(Reuters) – Power use in Texas hit a preliminary all-time high on Tuesday as homes and businesses cranked up air conditioners to escape a lingering heat wave, according to data from the state’s power grid operator.
The Electric Reliability Council of Texas (ERCOT), which operates the grid for more than 26 million customers representing about 90% of the state’s power load.
ERCOT said it has enough resources to meet current demand.
Extreme weather is a reminder of the 2021 February freeze that left millions of Texans without power, water and heat for days during a deadly storm as ERCOT scrambled to prevent a grid collapse after an unusually large amount of generation shut.
Although overall U.S. power demand is projected to ease in 2023 after hitting a record high in 2022, rising economic and population growth is expected to keep boosting electric use in Sun Belt states like Texas.
AccuWeather forecast high temperatures in Houston, the biggest city in Texas, will hit 102.2 F (39 degrees Celsius). That compares with a normal high of 93.2 F (34 degrees Celsius)for this time of year.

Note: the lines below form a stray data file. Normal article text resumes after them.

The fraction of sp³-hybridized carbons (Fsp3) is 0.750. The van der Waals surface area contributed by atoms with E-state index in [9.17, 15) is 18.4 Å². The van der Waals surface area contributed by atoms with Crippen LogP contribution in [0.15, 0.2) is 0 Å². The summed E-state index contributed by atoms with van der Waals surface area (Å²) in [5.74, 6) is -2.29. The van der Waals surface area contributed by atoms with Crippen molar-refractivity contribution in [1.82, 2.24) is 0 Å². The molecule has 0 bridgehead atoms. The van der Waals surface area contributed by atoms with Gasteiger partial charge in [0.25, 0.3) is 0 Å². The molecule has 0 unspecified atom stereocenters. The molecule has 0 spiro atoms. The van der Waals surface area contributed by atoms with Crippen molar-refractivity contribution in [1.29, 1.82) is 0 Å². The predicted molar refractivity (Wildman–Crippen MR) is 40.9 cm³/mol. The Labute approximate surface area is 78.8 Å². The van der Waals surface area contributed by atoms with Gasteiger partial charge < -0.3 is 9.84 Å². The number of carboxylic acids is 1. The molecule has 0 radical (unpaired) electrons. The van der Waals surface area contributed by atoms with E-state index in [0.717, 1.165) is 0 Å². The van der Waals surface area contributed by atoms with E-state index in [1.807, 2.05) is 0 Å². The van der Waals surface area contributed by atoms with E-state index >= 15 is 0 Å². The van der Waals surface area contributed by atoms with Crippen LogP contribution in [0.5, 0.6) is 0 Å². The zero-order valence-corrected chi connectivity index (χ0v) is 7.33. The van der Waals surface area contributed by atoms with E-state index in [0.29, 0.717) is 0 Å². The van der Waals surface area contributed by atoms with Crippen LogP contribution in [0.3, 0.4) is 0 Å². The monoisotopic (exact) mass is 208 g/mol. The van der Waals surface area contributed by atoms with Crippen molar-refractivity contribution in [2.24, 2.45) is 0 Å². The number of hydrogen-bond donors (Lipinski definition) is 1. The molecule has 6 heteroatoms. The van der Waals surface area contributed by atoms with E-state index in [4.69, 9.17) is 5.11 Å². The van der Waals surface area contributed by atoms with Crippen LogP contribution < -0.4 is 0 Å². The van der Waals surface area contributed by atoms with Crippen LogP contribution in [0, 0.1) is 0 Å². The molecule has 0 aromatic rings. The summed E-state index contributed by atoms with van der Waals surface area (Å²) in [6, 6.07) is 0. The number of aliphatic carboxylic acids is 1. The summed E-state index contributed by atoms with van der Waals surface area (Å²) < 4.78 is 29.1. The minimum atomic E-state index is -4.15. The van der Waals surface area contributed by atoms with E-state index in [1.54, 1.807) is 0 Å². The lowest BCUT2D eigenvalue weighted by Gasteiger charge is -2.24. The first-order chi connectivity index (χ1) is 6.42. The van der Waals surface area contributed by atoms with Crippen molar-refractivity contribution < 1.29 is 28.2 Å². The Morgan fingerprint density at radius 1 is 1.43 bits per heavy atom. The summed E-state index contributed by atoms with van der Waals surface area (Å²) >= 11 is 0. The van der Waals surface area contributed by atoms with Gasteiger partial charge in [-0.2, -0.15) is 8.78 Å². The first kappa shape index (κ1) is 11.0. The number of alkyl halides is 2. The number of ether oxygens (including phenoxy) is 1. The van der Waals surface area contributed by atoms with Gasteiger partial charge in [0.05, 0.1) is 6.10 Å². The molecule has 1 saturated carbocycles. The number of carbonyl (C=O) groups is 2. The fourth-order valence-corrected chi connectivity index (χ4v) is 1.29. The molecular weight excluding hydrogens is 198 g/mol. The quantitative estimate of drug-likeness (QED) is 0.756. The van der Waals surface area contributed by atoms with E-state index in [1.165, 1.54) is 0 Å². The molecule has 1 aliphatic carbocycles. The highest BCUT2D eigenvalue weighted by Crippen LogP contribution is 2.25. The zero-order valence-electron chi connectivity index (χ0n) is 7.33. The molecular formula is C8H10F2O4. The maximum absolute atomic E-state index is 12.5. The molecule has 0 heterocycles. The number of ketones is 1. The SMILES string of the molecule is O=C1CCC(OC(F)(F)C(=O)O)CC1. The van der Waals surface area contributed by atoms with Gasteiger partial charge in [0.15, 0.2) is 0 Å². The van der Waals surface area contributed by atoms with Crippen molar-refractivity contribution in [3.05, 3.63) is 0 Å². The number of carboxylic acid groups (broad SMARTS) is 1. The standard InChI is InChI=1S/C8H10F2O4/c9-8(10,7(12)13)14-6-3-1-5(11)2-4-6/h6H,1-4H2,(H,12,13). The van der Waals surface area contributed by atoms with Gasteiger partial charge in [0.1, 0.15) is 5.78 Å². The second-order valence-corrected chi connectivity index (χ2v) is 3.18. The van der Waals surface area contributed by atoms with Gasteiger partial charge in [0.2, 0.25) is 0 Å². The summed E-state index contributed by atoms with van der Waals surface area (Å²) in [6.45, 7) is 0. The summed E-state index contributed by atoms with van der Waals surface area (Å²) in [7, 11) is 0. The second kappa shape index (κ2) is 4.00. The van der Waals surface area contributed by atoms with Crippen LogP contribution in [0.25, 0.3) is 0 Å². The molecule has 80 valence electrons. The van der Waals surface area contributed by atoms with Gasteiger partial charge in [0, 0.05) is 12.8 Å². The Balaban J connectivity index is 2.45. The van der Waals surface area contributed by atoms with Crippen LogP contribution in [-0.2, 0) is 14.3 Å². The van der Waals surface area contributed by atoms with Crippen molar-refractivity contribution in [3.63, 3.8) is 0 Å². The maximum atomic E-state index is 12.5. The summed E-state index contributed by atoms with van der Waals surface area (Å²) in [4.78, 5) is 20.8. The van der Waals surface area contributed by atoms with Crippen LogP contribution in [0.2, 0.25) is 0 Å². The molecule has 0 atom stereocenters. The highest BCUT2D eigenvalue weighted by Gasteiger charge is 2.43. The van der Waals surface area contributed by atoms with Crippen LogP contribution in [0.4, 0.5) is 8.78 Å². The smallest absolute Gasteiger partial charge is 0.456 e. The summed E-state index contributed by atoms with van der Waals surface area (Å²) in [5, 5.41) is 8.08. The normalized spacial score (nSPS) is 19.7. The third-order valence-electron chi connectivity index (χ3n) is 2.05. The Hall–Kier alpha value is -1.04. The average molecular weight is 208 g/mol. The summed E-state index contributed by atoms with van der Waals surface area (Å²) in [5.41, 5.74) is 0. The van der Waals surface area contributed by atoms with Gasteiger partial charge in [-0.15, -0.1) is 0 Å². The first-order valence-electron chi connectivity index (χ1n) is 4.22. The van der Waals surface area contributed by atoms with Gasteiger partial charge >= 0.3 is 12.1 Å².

The Electric Reliability Council of Texas said power use reached a preliminary 80,251 megawatts (MW), topping the grid’s previous record of 80,148 MW set on July 20, 2022.
That peak came after ERCOT forecast and missed record-breaking demand on several days since mid-June, due in part to storm-related power outages that reduced usage and after consumers heeded the grid operator’s June 20th call to conserve energy.
(Reporting by Ashitha Shivaprasad in Bengaluru; Editing by Leslie Adler and David Gregorio)
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